If meager U.S. employment news keep ruining your day, you should turn to the Solar Foundation's 2010 jobs census report (pdf) -– the first formal attempt at quantifying the current state of the industry -- for reassurance.
The report, which crunched the numbers running through August, found that the number of solar-industry workers was pushing 100,000, about double the number from the previous year. "Solar job growth over the next 12 months is anticipated to be 26 percent, representing nearly 24,000 net new jobs," the report states. "This expected growth rate is significantly higher than the U.S. economy-wide expectation of 2 percent growth."
SolarCity is an example of a solar company that is enjoying ample growth. Located in the Bay Area, Calif., it just moved its corporate headquarters into a bigger building to accommodate its growing number of staff. The company, which specializes in offering affordable solar leases, installation, and energy audits, announced last week that it is now offering leases in Oregon (in addition to serving California, Arizona, Colorado, and Texas). It plans to expand to the East Coast in the coming months.
"We do all the permitting, design, and installation," SolarCity's Juan Aguayo, director of employee relations, told me in a phone interview. "We hire a lot of candidates with construction background in either electric, roofing, framing. Even if they have solar experience when they come out of a local college program, they still go through an extensive in-house training program."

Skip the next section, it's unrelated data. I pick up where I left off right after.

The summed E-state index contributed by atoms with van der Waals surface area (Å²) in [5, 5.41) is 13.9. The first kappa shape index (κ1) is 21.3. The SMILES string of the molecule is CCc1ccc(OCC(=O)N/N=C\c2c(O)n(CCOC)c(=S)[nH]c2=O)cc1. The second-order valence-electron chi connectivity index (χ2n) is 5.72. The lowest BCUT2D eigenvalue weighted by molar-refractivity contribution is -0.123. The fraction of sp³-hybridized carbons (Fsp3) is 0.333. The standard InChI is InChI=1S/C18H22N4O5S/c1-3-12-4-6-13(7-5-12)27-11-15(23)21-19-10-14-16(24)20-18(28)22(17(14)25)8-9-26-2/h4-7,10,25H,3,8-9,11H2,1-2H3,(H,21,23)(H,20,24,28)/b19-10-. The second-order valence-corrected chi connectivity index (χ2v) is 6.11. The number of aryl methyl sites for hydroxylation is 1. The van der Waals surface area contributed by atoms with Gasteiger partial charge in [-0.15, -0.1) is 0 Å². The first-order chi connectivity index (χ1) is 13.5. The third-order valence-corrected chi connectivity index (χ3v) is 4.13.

SolarCity went from 450 employees in January 2010 to more than 950 today. It plans to double its workforce in 2011 as it expands services. "Wherever we are, we hire locally," Aguayo said.
Other solar companies, such as SunRun and Sungevity -- the latter also intends to tackle the East Coast this year -- are expecting big years. This past year, "the [solar] sector raised 90 percent more capital than in 2009, jumping from $1.2 billion to $2.3 billion, as seven companies broke the $100 million barrier in funding rounds," according to this new report (pdf) by Peachtree Capital Advisors.
Positive news on renewable energy as a whole is commonplace these days. For wind, 2010 was great, but not as great as '09; and the U.S. lags behind Europe and China. Some investors remain cautious. But all and all, solar and wind had a strong year. And perhaps the best indicator is the uptick in rantings from fossil-fuel talking heads in the media (see here and here). The more vocal and nervous they get, the better.
-- Brian Foley